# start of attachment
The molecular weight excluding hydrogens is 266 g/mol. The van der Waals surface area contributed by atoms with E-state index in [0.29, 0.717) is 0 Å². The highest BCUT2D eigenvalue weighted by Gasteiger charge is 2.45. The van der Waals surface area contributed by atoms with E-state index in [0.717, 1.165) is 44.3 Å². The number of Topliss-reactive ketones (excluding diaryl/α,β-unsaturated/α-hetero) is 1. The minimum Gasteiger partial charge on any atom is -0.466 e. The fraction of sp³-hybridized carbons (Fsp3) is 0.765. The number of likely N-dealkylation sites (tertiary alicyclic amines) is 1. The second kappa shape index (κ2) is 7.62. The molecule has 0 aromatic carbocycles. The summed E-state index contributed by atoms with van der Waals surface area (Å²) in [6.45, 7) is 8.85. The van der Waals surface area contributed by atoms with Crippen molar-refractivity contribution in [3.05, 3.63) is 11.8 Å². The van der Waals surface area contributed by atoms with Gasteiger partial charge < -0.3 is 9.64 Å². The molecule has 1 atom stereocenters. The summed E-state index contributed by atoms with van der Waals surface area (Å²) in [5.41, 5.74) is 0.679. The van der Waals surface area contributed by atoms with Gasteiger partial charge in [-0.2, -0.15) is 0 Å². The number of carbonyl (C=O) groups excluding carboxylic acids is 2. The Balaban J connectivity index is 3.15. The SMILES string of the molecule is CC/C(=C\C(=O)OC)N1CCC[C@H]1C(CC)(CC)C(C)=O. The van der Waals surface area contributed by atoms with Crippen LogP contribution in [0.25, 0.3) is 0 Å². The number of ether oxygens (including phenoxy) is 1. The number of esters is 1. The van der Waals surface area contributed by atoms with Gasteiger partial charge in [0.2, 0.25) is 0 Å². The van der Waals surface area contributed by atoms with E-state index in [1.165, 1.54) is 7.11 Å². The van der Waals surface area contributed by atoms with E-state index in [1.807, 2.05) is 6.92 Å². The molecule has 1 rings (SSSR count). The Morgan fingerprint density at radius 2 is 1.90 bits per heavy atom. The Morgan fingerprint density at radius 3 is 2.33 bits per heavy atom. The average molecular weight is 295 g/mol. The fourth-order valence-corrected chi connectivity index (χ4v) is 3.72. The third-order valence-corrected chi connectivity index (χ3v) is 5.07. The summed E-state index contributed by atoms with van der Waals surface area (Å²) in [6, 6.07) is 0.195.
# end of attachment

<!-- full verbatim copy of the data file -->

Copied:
The molecular weight excluding hydrogens is 266 g/mol. The van der Waals surface area contributed by atoms with E-state index in [0.29, 0.717) is 0 Å². The highest BCUT2D eigenvalue weighted by Gasteiger charge is 2.45. The van der Waals surface area contributed by atoms with E-state index in [0.717, 1.165) is 44.3 Å². The number of Topliss-reactive ketones (excluding diaryl/α,β-unsaturated/α-hetero) is 1. The minimum Gasteiger partial charge on any atom is -0.466 e. The fraction of sp³-hybridized carbons (Fsp3) is 0.765. The number of likely N-dealkylation sites (tertiary alicyclic amines) is 1. The second kappa shape index (κ2) is 7.62. The molecule has 0 aromatic carbocycles. The summed E-state index contributed by atoms with van der Waals surface area (Å²) in [6.45, 7) is 8.85. The van der Waals surface area contributed by atoms with Crippen molar-refractivity contribution in [3.05, 3.63) is 11.8 Å². The van der Waals surface area contributed by atoms with Gasteiger partial charge < -0.3 is 9.64 Å². The molecule has 1 atom stereocenters. The summed E-state index contributed by atoms with van der Waals surface area (Å²) in [5.41, 5.74) is 0.679. The van der Waals surface area contributed by atoms with Gasteiger partial charge in [-0.2, -0.15) is 0 Å². The number of carbonyl (C=O) groups excluding carboxylic acids is 2. The Balaban J connectivity index is 3.15. The SMILES string of the molecule is CC/C(=C\C(=O)OC)N1CCC[C@H]1C(CC)(CC)C(C)=O. The van der Waals surface area contributed by atoms with Crippen LogP contribution in [0.25, 0.3) is 0 Å². The number of ether oxygens (including phenoxy) is 1. The number of esters is 1. The van der Waals surface area contributed by atoms with Gasteiger partial charge in [0.2, 0.25) is 0 Å². The van der Waals surface area contributed by atoms with E-state index in [1.165, 1.54) is 7.11 Å². The van der Waals surface area contributed by atoms with E-state index in [1.807, 2.05) is 6.92 Å². The molecule has 1 rings (SSSR count). The Morgan fingerprint density at radius 2 is 1.90 bits per heavy atom. The Morgan fingerprint density at radius 3 is 2.33 bits per heavy atom. The average molecular weight is 295 g/mol. The fourth-order valence-corrected chi connectivity index (χ4v) is 3.72. The third-order valence-corrected chi connectivity index (χ3v) is 5.07. The summed E-state index contributed by atoms with van der Waals surface area (Å²) in [6, 6.07) is 0.195.